I recently saw an amazing video on YouTube called “Battle at Kruger.” (Note: The video is not for the faint of heart.) Since the day it was posted in 2007, this eight-minute drama has become a phenomenon garnering more than 59 million views.

Watching it, you can see why. Though it’s an animal video, the amazing events recorded speak to core human ideals — survival, determination and community.

It’s sunset and we’re by a watering hole in Kruger National Park, South Africa. On one side, a herd of Cape buffaloes is enjoying the cool air, while opposite them a group of five lions are hunkered down, waiting for the right moment to attack. Suddenly, the buffaloes smell danger, and the pursuit is on. One lion, exquisitely attuned to her prey, pounces on a buffalo calf and the momentum of her leap propels them both into the water. The other four lions quickly move in for the kill, and it looks as if dinner is served.

But then a huge crocodile rises from the depths of the water and chomps down hard on the back leg of the still-struggling calf. A historic tug of war ensues, with the poor calf literally being torn between these two hungry opponents. Just when you can’t stand to watch for another second, the lions win, dragging the calf back up on land.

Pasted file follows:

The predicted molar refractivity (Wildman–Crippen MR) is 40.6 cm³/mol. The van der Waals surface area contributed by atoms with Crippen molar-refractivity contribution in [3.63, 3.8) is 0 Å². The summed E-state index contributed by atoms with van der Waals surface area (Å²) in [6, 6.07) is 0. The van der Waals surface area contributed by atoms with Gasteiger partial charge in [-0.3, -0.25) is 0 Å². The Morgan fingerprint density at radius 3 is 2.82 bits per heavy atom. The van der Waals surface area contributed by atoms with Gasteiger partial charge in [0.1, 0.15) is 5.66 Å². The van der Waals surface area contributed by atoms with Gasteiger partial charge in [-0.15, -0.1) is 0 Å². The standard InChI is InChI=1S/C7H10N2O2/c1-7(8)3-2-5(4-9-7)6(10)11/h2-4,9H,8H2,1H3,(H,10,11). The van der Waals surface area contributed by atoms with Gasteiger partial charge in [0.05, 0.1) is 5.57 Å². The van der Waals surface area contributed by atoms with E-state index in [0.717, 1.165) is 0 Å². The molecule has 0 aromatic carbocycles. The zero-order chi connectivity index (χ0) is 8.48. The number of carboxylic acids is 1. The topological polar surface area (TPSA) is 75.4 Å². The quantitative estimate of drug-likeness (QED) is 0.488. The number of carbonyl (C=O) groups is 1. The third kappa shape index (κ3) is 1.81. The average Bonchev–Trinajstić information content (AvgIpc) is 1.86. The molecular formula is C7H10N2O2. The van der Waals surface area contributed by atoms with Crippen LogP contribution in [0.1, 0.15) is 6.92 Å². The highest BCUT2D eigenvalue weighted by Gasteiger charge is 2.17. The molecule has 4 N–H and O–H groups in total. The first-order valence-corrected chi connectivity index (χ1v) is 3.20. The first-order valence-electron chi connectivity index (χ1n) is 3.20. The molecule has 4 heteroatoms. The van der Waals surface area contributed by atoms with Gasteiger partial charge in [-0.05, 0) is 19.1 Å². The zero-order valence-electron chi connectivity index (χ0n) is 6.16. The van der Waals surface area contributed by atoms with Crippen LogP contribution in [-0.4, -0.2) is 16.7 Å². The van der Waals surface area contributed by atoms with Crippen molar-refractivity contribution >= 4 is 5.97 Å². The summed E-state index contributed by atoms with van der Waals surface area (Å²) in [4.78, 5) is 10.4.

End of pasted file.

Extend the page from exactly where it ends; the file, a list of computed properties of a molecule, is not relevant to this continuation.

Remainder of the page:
Before they can enjoy their hard-won meal, something really cool happens. In one single, focused mass, the Cape buffaloes descend with hoofs and horns to chase away the now very frustrated lions.

Amazingly, at the end of it all, the calf is able to stand and rejoin the herd. From a distance, it’s impossible to tell if the baby buffalo will live through the night. I choose to believe that it had the grit and resiliency to heal. 

In thinking about that video, it seems to me that the attack on the calf is analogous to what’s happened to the pool and spa industry over the past few years.

The first lion to assault us was the crash of the housing market, followed quickly by its four friends: bank failure, stock market free fall, nationwide downsizing and massive government debt load. Then, just as we thought death-by-lion was imminent, the jaws of a historic credit crunch clamped down on us in a bone-crunching vice.

So where are the Cape buffaloes? Aren’t they a bit overdue?

They’re coming.

The American people, though cautious, have lowered their horns to chase away the specter of economic death. No one knows exactly what’s in store for 2011, but there are some positive signs. A recovering stock market, a long-awaited rise in new car sales and a better than hoped for holiday season are all signs that recovery may be under way. And I choose to believe that we have the grit and resiliency to heal.

We are a stubborn, wily country that, through sheer determination, will rescue our own. We are a country of

great courage and ingenuity. And, perhaps best of all, we are a country that likes its pools and spas.